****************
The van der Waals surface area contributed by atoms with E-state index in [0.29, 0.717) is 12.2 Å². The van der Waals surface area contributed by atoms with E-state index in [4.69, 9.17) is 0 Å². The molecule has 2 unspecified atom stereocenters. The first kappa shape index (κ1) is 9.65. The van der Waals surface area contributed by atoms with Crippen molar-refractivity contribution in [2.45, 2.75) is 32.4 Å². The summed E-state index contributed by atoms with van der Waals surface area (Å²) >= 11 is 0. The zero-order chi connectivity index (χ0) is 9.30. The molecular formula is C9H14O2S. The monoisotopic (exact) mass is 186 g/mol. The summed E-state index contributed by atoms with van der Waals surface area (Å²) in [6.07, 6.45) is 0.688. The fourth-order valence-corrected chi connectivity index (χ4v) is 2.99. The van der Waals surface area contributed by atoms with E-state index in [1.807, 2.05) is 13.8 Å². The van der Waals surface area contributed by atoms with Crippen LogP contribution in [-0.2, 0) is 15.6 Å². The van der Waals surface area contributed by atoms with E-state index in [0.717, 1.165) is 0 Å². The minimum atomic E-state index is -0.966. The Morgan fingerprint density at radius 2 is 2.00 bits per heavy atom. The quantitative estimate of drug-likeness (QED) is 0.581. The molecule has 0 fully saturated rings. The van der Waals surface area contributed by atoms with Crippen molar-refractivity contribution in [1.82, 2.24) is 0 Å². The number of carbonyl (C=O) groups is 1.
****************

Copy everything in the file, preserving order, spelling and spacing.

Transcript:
The van der Waals surface area contributed by atoms with E-state index in [0.29, 0.717) is 12.2 Å². The van der Waals surface area contributed by atoms with E-state index in [4.69, 9.17) is 0 Å². The molecule has 2 unspecified atom stereocenters. The first kappa shape index (κ1) is 9.65. The van der Waals surface area contributed by atoms with Crippen molar-refractivity contribution in [2.45, 2.75) is 32.4 Å². The summed E-state index contributed by atoms with van der Waals surface area (Å²) >= 11 is 0. The zero-order chi connectivity index (χ0) is 9.30. The molecular formula is C9H14O2S. The monoisotopic (exact) mass is 186 g/mol. The summed E-state index contributed by atoms with van der Waals surface area (Å²) in [6.07, 6.45) is 0.688. The fourth-order valence-corrected chi connectivity index (χ4v) is 2.99. The van der Waals surface area contributed by atoms with E-state index in [1.807, 2.05) is 13.8 Å². The van der Waals surface area contributed by atoms with Crippen LogP contribution in [-0.2, 0) is 15.6 Å². The van der Waals surface area contributed by atoms with E-state index in [0.717, 1.165) is 0 Å². The minimum atomic E-state index is -0.966. The Morgan fingerprint density at radius 2 is 2.00 bits per heavy atom. The quantitative estimate of drug-likeness (QED) is 0.581. The molecule has 0 fully saturated rings. The van der Waals surface area contributed by atoms with Crippen molar-refractivity contribution in [1.82, 2.24) is 0 Å². The number of carbonyl (C=O) groups is 1.